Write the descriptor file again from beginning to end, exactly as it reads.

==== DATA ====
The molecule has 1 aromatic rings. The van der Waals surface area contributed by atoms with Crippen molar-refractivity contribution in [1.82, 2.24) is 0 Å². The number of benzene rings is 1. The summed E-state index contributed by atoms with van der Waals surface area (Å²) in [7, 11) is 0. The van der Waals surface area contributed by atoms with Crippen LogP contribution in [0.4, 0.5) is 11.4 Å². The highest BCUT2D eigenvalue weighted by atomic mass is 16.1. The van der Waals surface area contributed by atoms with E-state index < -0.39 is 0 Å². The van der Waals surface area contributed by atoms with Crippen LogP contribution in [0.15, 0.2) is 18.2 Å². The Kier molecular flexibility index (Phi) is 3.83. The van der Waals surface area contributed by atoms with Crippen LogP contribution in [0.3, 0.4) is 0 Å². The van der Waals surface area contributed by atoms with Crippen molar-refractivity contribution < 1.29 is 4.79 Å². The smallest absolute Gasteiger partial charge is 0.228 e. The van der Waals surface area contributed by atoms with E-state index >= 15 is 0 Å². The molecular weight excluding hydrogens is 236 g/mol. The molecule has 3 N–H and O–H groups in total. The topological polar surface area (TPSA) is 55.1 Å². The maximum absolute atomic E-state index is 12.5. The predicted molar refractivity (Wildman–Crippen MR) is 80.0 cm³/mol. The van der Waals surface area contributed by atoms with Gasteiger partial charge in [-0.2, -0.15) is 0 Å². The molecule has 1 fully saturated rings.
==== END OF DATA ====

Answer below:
The molecule has 1 aromatic rings. The van der Waals surface area contributed by atoms with Crippen molar-refractivity contribution in [1.82, 2.24) is 0 Å². The number of benzene rings is 1. The summed E-state index contributed by atoms with van der Waals surface area (Å²) in [7, 11) is 0. The van der Waals surface area contributed by atoms with Crippen LogP contribution in [0.4, 0.5) is 11.4 Å². The highest BCUT2D eigenvalue weighted by atomic mass is 16.1. The van der Waals surface area contributed by atoms with E-state index < -0.39 is 0 Å². The van der Waals surface area contributed by atoms with Crippen LogP contribution in [0.15, 0.2) is 18.2 Å². The Kier molecular flexibility index (Phi) is 3.83. The van der Waals surface area contributed by atoms with Crippen LogP contribution in [0.3, 0.4) is 0 Å². The van der Waals surface area contributed by atoms with Crippen molar-refractivity contribution < 1.29 is 4.79 Å². The smallest absolute Gasteiger partial charge is 0.228 e. The van der Waals surface area contributed by atoms with E-state index >= 15 is 0 Å². The molecular weight excluding hydrogens is 236 g/mol. The molecule has 3 N–H and O–H groups in total. The topological polar surface area (TPSA) is 55.1 Å². The maximum absolute atomic E-state index is 12.5. The predicted molar refractivity (Wildman–Crippen MR) is 80.0 cm³/mol. The van der Waals surface area contributed by atoms with Gasteiger partial charge in [-0.2, -0.15) is 0 Å². The molecule has 1 fully saturated rings.